‘The night of all the witches’

Hallow-e’een. [Shortened from All-hallow-even]. The eve of All-Hallows or All-Saints, the last night of October. In the old Celtic Calendar the year began on 1st November, so that the evening of October was ‘old-year’s night’, the night of all the witches, which the Church transformed into the ‘Eve of all Saints’ [OED].

Halloween was thought to be a night when witches, devils, and other mischief-making beings, are all abroad on their baneful midnight errands; particularly those aerial people, the Fairies, are said on that night, to hold a grand anniversary.’   A suitable night then for the Witches conventicle, for which kirkyards, like the one in Alloway, were believed to be a favoured location.

Burns grew up in a rural environment hearing such tales of witches, ghosts, fairies and the like; stories and superstitions which no doubt fed into his own tale of Tam O’ Shanter, and his lucky escape from the ‘hellish legion’ of warlocks and witches.  The mock moral of the story suggests perhaps that Tam’s supernatural experience may perhaps have had a more earthly explanation…

Dicks Standard Plays no. 532. Lib R 822082 DicTam O'Shanter

With its roots in traditional vernacular culture, the tale of Tam O’ Shanter was ideally suited to popular publications like broadsheets and chapbooks.

Halloween traditions and customs were about keeping the spirits in good order; chasing them away, with the aid of a lighted turnip; or hiding from them by ‘guising’, and foretelling the future. ‘Tam O’ Shanter: a tale’  was originally written to accompany, the antiquarian Francis Grose’s, account of Alloway Kirk.  And for amateur dramatists it was adapted for the stage, albeit it a small, domestic one, by Henry Addison ‘This play can be performed without risk of infringing any rights’.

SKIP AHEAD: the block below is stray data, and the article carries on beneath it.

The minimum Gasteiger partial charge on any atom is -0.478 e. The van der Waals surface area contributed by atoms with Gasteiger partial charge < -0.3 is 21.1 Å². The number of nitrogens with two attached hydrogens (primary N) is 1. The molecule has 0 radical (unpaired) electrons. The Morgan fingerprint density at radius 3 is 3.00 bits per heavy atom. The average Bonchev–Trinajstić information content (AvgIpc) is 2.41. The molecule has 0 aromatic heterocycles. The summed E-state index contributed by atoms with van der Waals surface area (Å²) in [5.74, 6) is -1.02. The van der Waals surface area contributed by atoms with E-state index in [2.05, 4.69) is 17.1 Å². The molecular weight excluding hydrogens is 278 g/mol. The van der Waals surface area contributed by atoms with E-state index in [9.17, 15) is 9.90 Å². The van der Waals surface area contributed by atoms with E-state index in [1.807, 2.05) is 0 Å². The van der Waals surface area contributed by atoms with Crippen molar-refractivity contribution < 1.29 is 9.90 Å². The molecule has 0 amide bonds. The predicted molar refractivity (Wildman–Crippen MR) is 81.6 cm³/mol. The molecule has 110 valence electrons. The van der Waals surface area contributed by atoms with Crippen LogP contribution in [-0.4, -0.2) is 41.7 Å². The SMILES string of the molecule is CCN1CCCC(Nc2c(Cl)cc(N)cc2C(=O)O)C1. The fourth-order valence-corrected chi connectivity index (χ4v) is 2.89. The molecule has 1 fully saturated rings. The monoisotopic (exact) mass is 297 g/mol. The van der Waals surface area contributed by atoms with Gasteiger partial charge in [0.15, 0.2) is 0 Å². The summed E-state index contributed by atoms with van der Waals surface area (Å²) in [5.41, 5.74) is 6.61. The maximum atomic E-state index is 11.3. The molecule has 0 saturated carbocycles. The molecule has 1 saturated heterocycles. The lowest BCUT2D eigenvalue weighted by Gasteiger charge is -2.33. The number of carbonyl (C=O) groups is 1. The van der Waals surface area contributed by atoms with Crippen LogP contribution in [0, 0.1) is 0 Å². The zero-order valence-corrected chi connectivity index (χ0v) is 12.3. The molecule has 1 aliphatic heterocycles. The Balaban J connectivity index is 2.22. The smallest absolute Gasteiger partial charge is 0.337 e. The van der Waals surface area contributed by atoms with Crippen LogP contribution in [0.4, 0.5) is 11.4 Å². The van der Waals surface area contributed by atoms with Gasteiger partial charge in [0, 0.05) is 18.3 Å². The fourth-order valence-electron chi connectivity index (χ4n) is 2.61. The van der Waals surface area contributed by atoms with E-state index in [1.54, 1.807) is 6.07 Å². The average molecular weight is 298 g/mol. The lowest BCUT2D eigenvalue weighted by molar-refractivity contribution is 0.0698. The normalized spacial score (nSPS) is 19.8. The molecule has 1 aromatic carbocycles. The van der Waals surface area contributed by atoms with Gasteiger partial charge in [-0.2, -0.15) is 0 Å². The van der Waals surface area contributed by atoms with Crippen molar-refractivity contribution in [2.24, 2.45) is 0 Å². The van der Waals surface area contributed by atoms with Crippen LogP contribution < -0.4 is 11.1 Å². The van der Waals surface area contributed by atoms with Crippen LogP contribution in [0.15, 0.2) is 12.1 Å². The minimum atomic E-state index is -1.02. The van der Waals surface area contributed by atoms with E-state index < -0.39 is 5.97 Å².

Letters on Demonology and Witchcraft

"Black John" Chastising the Witches. Letters on demonology and witchcraft: addressed to J.G. Lockhart, Esq. Sir Walter Scott. WS M 156, from the Bernard Lloyd Walter Scott CollectionThe idea, and fact, of witches and witchery long held strong sway in Scottish history and imagination.  Though most benignly expressed in folkore and custom, there were, until fairly recent times, not least in Aberdeenshire, more disturbing expressions of the belief. Historical beliefs and superstitions which Scott investigated in his Letters on Demonology and witchcraft, and which often took form in many of his novels, in the person of old hags and crones. They were reminiscent too perhaps of the three most famous Scottish witches